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Maini v. Hassler

New Jersey Superior Court, Appellate Division

Decided: November 9, 1955.


Goldmann, Freund and Conford. The opinion of the court was delivered by Conford, J.A.D.


[38 NJSuper Page 82]

This appeal is from a judgment for defendant entered upon a jury verdict of no cause for action. The plaintiff, Sergio Maini, a boy of 16, was struck by an automobile being operated by the defendant about 8 P.M. February 15, 1954, while walking in the street near the east curb on Lemoine Avenue in Fort Lee. The street was a one-way north-bound thoroughfare at the point of the accident. There was evidence from which the jury could have found the following facts.

The plaintiff and a companion had been walking northerly on the easterly sidewalk and went into the street to by-pass

[38 NJSuper Page 83]

a barricade where repairs were being made, about 150 feet south of the locus of impact. Plaintiff continued in the street and the other boy walked between the curb and sidewalk. The street was "very dark." Plaintiff looked back occasionally for cars but was hit by the defendant's car, which he did not see, but heard an instant before contact. He sustained an injury to his leg.

Defendant was driving at a rate of about 20-25 miles per hour, using her bright lights, low beam. She suddenly saw "a small or thin white line" about ten feet in front of her and swerved sharply. After a short distance, sensing she had struck something, she stopped the vehicle, walked back in the dark and found plaintiff sitting in the roadway. She said her high beam headlights were in working order but that she was using the low beam and could see about 75 feet ahead. She said she had previously testified (apparently at a previous trial) that she could see only 2 1/2 car lengths ahead.

A number of asserted trial errors are argued by plaintiffs. We find it necessary to discuss only one. Plaintiffs requested and the trial judge declined to charge the jury concerning the following portion of N.J.S.A. 39:3-60:

"Every person driving a motor vehicle equipped with multiple-beam road lighting equipment, during the times when lighted lamps are required, shall use a distribution of light, or composite beam, directed high enough and of sufficient intensity to reveal persons and vehicles at a safe distance in advance of the vehicle, * * *."

The trial judge did charge concerning certain other statutory traffic regulations, including the unlawfulness of a pedestrian walking in a roadway where sidewalks are provided. He prefaced his reading of the statutes with the appropriate admonition that mere violation thereof did not itself necessarily constitute negligence but might be considered by the jury under the particular circumstances in determining whether either the plaintiff or the defendant was negligent. Included in the regulations he read was N.J.S.A. 39:3-58, charged at plaintiff's request, dealing

[38 NJSuper Page 84]

with the requisite specifications of multiple-beam headlights. After reading this provision he charged:

"There has been testimony here with regard to the headlights and as to how far ahead you could see.

As I recall the testimony by the defendant, it was that she had her bright lights low beam, and she testified that she could see approximately 75 feet ahead. That is her estimate of the distance, approximately 75 feet. You take the statute into consideration, together with all the other facts, in weighing the evidence in this case."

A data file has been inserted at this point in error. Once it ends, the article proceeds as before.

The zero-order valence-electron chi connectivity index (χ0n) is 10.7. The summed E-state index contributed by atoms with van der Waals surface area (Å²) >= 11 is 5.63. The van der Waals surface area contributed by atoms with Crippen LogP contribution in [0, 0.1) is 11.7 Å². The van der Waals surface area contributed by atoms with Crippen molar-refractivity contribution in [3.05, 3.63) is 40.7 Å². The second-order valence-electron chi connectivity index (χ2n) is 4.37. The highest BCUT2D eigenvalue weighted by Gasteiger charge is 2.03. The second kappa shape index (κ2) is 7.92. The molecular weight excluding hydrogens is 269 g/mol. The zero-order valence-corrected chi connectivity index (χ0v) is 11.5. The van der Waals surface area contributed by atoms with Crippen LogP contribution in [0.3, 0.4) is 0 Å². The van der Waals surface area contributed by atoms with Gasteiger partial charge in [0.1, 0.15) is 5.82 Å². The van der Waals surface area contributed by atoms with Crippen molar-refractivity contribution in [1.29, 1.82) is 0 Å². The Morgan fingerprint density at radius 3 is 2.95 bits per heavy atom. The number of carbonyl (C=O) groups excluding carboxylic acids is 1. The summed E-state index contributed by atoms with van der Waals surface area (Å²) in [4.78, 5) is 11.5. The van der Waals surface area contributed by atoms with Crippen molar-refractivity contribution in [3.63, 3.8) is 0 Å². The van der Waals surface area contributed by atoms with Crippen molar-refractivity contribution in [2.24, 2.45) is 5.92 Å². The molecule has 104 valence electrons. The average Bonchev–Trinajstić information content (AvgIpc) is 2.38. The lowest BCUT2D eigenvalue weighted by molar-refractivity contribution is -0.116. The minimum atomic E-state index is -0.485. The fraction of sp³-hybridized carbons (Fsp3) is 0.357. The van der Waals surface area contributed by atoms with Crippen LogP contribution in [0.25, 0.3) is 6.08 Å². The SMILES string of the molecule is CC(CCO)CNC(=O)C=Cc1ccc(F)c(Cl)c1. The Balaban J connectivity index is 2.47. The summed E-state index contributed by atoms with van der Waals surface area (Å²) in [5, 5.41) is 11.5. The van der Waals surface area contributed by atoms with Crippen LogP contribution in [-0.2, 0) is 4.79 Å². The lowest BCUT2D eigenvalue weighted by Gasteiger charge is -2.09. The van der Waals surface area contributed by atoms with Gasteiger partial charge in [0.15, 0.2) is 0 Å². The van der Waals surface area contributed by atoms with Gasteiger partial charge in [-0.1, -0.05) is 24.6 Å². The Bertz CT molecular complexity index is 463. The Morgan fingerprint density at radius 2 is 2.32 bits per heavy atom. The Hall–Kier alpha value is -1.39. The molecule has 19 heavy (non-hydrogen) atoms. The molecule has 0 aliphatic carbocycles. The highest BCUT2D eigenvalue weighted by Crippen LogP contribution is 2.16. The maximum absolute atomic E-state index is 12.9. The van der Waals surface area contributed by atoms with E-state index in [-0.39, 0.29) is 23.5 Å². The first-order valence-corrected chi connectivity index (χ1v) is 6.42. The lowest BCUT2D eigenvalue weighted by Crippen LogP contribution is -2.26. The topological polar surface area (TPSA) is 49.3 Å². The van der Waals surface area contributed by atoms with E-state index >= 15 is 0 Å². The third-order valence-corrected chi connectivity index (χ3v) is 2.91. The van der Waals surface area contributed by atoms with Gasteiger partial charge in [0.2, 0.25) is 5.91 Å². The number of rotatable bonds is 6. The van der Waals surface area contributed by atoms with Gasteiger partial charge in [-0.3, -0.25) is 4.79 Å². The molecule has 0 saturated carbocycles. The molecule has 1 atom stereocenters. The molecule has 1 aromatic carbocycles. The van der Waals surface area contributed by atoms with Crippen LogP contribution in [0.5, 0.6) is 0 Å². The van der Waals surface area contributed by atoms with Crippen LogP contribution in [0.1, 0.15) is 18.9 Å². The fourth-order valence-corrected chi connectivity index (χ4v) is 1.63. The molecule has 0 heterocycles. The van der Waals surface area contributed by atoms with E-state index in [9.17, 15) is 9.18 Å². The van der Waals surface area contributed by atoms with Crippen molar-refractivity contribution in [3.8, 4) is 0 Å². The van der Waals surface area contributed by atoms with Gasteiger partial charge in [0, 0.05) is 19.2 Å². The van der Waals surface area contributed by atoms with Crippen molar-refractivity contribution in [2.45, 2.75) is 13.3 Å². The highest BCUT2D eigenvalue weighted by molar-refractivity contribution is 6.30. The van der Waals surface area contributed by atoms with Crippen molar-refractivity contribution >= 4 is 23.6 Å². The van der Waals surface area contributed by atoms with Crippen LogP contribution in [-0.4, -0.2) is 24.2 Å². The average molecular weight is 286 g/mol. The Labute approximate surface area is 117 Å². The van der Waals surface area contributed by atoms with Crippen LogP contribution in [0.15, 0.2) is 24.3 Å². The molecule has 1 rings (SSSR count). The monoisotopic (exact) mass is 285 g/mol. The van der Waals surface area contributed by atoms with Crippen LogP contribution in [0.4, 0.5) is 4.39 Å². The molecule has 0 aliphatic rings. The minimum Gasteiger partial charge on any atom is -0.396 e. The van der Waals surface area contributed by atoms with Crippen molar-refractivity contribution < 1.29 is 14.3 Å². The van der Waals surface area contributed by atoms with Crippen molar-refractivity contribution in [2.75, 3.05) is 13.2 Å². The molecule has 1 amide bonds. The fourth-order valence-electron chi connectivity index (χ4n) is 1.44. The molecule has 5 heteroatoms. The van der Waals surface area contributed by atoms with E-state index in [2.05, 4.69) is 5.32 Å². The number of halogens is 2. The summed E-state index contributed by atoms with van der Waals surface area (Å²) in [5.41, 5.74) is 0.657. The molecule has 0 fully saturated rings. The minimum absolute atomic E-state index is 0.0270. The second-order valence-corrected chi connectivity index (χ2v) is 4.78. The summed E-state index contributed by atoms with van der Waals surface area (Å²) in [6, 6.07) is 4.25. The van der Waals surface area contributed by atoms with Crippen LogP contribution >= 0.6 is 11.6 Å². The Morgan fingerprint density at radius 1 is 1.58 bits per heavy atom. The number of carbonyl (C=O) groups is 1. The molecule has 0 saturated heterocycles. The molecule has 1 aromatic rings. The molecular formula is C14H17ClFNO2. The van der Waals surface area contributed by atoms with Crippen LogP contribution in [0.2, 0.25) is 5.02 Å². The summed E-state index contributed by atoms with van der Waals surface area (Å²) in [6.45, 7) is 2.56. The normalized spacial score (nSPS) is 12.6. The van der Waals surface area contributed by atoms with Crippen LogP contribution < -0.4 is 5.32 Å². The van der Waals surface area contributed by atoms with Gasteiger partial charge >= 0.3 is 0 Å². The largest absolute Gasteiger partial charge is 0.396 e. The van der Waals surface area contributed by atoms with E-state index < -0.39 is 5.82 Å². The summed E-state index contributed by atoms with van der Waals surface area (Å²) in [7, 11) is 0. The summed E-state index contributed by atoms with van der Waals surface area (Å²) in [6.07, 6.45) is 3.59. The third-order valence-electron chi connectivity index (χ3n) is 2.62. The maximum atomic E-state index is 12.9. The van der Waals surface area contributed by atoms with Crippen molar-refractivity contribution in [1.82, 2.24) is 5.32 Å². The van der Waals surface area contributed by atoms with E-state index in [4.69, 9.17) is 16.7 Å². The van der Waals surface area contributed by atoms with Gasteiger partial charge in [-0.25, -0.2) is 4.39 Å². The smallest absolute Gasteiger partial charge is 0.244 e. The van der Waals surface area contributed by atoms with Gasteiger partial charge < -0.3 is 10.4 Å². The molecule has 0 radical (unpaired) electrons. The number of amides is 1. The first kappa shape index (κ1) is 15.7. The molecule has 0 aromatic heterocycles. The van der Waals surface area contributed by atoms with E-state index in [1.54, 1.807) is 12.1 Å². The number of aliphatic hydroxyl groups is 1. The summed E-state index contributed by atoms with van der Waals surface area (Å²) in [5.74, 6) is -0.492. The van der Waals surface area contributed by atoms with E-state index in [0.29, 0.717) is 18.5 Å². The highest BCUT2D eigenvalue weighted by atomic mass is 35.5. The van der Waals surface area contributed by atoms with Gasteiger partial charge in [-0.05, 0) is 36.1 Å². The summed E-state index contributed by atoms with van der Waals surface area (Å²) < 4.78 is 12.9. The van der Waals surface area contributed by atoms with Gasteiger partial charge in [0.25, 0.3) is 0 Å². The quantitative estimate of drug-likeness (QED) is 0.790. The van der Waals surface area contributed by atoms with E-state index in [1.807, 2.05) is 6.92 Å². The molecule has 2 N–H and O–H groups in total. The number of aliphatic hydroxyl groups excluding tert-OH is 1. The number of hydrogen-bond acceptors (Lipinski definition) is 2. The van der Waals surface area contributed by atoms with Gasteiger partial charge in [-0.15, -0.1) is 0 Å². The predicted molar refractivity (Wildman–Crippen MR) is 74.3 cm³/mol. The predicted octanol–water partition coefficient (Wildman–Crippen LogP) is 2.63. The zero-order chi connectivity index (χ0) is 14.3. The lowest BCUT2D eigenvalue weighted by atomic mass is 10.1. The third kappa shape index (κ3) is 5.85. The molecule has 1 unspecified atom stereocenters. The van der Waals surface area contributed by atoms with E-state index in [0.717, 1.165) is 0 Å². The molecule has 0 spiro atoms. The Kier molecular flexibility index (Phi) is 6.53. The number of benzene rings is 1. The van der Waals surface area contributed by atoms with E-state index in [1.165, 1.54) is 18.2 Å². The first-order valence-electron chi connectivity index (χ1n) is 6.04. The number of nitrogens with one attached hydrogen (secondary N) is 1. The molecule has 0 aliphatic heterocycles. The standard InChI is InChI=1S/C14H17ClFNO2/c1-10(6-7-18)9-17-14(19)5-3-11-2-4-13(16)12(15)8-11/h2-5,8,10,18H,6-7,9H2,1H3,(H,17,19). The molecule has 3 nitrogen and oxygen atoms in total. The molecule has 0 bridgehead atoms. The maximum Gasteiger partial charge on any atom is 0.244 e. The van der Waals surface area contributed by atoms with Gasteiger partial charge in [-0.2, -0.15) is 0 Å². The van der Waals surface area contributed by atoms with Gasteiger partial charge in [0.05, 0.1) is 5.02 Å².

It appears to us that there was prejudicial error in not including among the statutes charged as aforesaid the provisions of N.J.S.A. 39:3-60, as requested. This section deals directly and pointedly with the most obvious aspect of the negligence arguably imputable to defendant by the proofs. The street was concededly very dark and one critical question for the jury's resolution was whether the defendant's use of the low headlight beam rather than the high beam, alone, or in conjunction with the other circumstances, did not constitute negligence in the operation of the car proximately causative of the accident. See Hamilton v. Althouse , 115 N.J.L. 248 (E. & A. 1935); Friedman v. City of New York , 286 App. Div. 881, 142 N.Y.S. 2 d 425, 427 (App. Div. 1955). The plaintiffs were entitled to have the jury's attention brought to the legislative declaration in the cited section of the standard of conduct applicable in this kind of factual situation.

Defendant argues the request was properly denied because it omitted other portions of the section. We do not agree. The remainder of the section consists only of an exception for the case where there is an oncoming vehicle within 500 feet and a provision as to the maximum permissible height projection of a high beam. Neither of these was at all relevant under the evidence submitted, and, since the language in reference thereto need therefore not have been included in the statute as charged, Mellon v. Pennsylvania-Reading Seashore Lines , 7 N.J. 415, 423, 424 (1951), its exclusion in the request was no justification for

[38 NJSuper Page 85]

rejection of the request. Nor did the charge as to N.J.S.A. 39:3-58 cure the rejection. That section deals only with the mechanical specifications of approved multiple-beam headlights. Plaintiffs were not contending that the headlights on defendant's car failed to meet the specifications. In any case, N.J.S.A. 39:3-60 declares the here plainly pertinent direction to choose that beam (high or low) which is adequate "to reveal persons and vehicles at a safe distance in advance of the vehicle." The denial of the requested charge deprived plaintiffs of a substantial right.

Reversed and remanded for a new trial, costs to abide the event.


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